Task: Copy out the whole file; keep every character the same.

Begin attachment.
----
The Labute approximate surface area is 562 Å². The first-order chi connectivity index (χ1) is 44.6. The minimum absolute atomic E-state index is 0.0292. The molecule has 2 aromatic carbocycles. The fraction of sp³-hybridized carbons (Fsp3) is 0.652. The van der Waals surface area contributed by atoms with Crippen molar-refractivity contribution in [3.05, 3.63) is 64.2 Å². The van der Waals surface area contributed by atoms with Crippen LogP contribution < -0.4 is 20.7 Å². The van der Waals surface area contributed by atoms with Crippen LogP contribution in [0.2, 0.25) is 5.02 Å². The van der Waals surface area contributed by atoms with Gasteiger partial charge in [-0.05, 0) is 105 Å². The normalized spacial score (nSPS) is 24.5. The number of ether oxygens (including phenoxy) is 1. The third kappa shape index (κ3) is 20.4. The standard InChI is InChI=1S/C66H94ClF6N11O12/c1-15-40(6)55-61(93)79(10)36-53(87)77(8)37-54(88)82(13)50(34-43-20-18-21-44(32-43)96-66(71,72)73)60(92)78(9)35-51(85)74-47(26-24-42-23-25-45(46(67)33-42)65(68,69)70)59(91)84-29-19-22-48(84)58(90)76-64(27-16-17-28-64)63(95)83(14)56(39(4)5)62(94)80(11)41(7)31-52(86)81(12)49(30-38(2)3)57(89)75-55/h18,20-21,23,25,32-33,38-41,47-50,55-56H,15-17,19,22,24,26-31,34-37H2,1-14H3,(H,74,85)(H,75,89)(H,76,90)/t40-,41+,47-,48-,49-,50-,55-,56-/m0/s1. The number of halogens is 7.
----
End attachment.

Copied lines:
The Labute approximate surface area is 562 Å². The first-order chi connectivity index (χ1) is 44.6. The minimum absolute atomic E-state index is 0.0292. The molecule has 2 aromatic carbocycles. The fraction of sp³-hybridized carbons (Fsp3) is 0.652. The van der Waals surface area contributed by atoms with Crippen molar-refractivity contribution in [3.05, 3.63) is 64.2 Å². The van der Waals surface area contributed by atoms with Crippen LogP contribution < -0.4 is 20.7 Å². The van der Waals surface area contributed by atoms with Crippen LogP contribution in [0.2, 0.25) is 5.02 Å². The van der Waals surface area contributed by atoms with Gasteiger partial charge in [-0.05, 0) is 105 Å². The normalized spacial score (nSPS) is 24.5. The number of ether oxygens (including phenoxy) is 1. The third kappa shape index (κ3) is 20.4. The standard InChI is InChI=1S/C66H94ClF6N11O12/c1-15-40(6)55-61(93)79(10)36-53(87)77(8)37-54(88)82(13)50(34-43-20-18-21-44(32-43)96-66(71,72)73)60(92)78(9)35-51(85)74-47(26-24-42-23-25-45(46(67)33-42)65(68,69)70)59(91)84-29-19-22-48(84)58(90)76-64(27-16-17-28-64)63(95)83(14)56(39(4)5)62(94)80(11)41(7)31-52(86)81(12)49(30-38(2)3)57(89)75-55/h18,20-21,23,25,32-33,38-41,47-50,55-56H,15-17,19,22,24,26-31,34-37H2,1-14H3,(H,74,85)(H,75,89)(H,76,90)/t40-,41+,47-,48-,49-,50-,55-,56-/m0/s1. The number of halogens is 7.